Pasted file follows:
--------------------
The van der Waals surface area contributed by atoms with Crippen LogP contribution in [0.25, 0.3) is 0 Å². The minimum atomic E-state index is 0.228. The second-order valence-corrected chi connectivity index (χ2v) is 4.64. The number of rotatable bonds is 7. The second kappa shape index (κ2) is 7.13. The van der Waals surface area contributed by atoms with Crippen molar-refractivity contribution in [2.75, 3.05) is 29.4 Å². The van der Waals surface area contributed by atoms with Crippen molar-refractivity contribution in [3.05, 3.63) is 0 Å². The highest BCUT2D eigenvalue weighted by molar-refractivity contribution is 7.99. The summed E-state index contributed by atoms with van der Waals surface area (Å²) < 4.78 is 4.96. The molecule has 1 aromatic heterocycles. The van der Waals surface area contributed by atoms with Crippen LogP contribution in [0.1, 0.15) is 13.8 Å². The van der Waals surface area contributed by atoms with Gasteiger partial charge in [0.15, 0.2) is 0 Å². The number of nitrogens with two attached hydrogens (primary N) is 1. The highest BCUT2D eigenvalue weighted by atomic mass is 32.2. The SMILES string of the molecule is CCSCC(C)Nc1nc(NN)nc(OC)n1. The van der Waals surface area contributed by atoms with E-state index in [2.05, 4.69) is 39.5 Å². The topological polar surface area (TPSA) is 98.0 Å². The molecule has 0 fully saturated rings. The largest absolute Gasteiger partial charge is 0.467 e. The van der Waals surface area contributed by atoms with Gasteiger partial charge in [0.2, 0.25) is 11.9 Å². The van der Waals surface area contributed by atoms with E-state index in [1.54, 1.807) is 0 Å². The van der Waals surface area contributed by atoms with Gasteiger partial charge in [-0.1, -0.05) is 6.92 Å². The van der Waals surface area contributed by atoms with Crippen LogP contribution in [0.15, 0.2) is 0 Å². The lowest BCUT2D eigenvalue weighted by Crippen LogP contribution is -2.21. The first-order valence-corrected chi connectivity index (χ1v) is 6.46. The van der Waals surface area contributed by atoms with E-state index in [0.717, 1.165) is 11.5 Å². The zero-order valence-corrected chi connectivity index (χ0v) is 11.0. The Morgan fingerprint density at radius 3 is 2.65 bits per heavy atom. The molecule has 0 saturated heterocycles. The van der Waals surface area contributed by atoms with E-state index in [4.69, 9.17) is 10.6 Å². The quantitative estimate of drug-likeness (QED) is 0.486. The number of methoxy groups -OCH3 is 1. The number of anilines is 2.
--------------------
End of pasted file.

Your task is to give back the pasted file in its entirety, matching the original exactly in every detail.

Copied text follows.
The van der Waals surface area contributed by atoms with Crippen LogP contribution in [0.25, 0.3) is 0 Å². The minimum atomic E-state index is 0.228. The second-order valence-corrected chi connectivity index (χ2v) is 4.64. The number of rotatable bonds is 7. The second kappa shape index (κ2) is 7.13. The van der Waals surface area contributed by atoms with Crippen molar-refractivity contribution in [2.75, 3.05) is 29.4 Å². The van der Waals surface area contributed by atoms with Crippen molar-refractivity contribution in [3.05, 3.63) is 0 Å². The highest BCUT2D eigenvalue weighted by molar-refractivity contribution is 7.99. The summed E-state index contributed by atoms with van der Waals surface area (Å²) < 4.78 is 4.96. The molecule has 1 aromatic heterocycles. The van der Waals surface area contributed by atoms with Crippen LogP contribution in [0.1, 0.15) is 13.8 Å². The van der Waals surface area contributed by atoms with Gasteiger partial charge in [0.15, 0.2) is 0 Å². The number of nitrogens with two attached hydrogens (primary N) is 1. The highest BCUT2D eigenvalue weighted by atomic mass is 32.2. The SMILES string of the molecule is CCSCC(C)Nc1nc(NN)nc(OC)n1. The van der Waals surface area contributed by atoms with E-state index in [2.05, 4.69) is 39.5 Å². The topological polar surface area (TPSA) is 98.0 Å². The molecule has 0 fully saturated rings. The largest absolute Gasteiger partial charge is 0.467 e. The van der Waals surface area contributed by atoms with Gasteiger partial charge in [0.2, 0.25) is 11.9 Å². The van der Waals surface area contributed by atoms with E-state index in [1.54, 1.807) is 0 Å². The van der Waals surface area contributed by atoms with Gasteiger partial charge in [-0.1, -0.05) is 6.92 Å². The van der Waals surface area contributed by atoms with Crippen LogP contribution in [0.15, 0.2) is 0 Å². The lowest BCUT2D eigenvalue weighted by Crippen LogP contribution is -2.21. The first-order valence-corrected chi connectivity index (χ1v) is 6.46. The van der Waals surface area contributed by atoms with E-state index in [0.717, 1.165) is 11.5 Å². The zero-order valence-corrected chi connectivity index (χ0v) is 11.0. The Morgan fingerprint density at radius 3 is 2.65 bits per heavy atom. The molecule has 0 saturated heterocycles. The van der Waals surface area contributed by atoms with E-state index in [4.69, 9.17) is 10.6 Å². The quantitative estimate of drug-likeness (QED) is 0.486. The number of methoxy groups -OCH3 is 1. The number of anilines is 2.